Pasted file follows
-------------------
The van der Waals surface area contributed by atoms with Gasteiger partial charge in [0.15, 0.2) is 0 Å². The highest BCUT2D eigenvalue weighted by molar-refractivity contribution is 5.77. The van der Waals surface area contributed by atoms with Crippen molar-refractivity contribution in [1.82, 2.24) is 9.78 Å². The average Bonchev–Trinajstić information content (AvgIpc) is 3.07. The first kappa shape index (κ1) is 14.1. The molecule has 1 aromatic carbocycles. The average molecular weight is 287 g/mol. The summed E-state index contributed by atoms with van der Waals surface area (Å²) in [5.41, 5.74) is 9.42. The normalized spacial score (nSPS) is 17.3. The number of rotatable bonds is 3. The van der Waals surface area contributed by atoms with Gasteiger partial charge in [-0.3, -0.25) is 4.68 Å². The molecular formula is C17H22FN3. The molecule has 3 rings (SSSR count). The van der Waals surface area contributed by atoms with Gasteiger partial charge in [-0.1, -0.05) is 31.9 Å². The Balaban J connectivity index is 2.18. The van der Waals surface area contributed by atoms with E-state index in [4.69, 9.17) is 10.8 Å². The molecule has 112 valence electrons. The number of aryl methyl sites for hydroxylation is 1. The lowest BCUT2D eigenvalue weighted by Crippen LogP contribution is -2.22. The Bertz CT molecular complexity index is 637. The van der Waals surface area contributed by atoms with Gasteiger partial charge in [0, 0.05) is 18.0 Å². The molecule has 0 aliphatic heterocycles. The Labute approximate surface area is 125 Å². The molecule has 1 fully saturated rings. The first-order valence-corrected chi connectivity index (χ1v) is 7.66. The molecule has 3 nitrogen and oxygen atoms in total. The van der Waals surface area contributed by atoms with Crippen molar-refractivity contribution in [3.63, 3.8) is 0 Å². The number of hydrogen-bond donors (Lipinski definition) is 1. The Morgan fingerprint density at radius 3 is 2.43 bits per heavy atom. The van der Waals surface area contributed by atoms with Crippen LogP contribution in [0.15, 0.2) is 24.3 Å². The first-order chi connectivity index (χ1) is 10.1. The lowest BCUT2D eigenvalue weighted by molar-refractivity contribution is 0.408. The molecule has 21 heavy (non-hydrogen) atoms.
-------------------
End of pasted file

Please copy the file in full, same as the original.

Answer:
The van der Waals surface area contributed by atoms with Gasteiger partial charge in [0.15, 0.2) is 0 Å². The highest BCUT2D eigenvalue weighted by molar-refractivity contribution is 5.77. The van der Waals surface area contributed by atoms with Crippen molar-refractivity contribution in [1.82, 2.24) is 9.78 Å². The average Bonchev–Trinajstić information content (AvgIpc) is 3.07. The first kappa shape index (κ1) is 14.1. The molecule has 1 aromatic carbocycles. The average molecular weight is 287 g/mol. The summed E-state index contributed by atoms with van der Waals surface area (Å²) in [5.41, 5.74) is 9.42. The normalized spacial score (nSPS) is 17.3. The number of rotatable bonds is 3. The van der Waals surface area contributed by atoms with Gasteiger partial charge in [-0.3, -0.25) is 4.68 Å². The molecular formula is C17H22FN3. The molecule has 3 rings (SSSR count). The van der Waals surface area contributed by atoms with Gasteiger partial charge in [-0.1, -0.05) is 31.9 Å². The Balaban J connectivity index is 2.18. The van der Waals surface area contributed by atoms with E-state index in [4.69, 9.17) is 10.8 Å². The molecule has 112 valence electrons. The number of aryl methyl sites for hydroxylation is 1. The lowest BCUT2D eigenvalue weighted by Crippen LogP contribution is -2.22. The Bertz CT molecular complexity index is 637. The van der Waals surface area contributed by atoms with Gasteiger partial charge in [0, 0.05) is 18.0 Å². The molecule has 0 aliphatic heterocycles. The Labute approximate surface area is 125 Å². The molecule has 1 fully saturated rings. The first-order valence-corrected chi connectivity index (χ1v) is 7.66. The molecule has 3 nitrogen and oxygen atoms in total. The van der Waals surface area contributed by atoms with Crippen molar-refractivity contribution in [3.63, 3.8) is 0 Å². The number of hydrogen-bond donors (Lipinski definition) is 1. The Morgan fingerprint density at radius 3 is 2.43 bits per heavy atom. The van der Waals surface area contributed by atoms with Crippen LogP contribution in [0.15, 0.2) is 24.3 Å². The first-order chi connectivity index (χ1) is 10.1. The lowest BCUT2D eigenvalue weighted by molar-refractivity contribution is 0.408. The molecule has 21 heavy (non-hydrogen) atoms.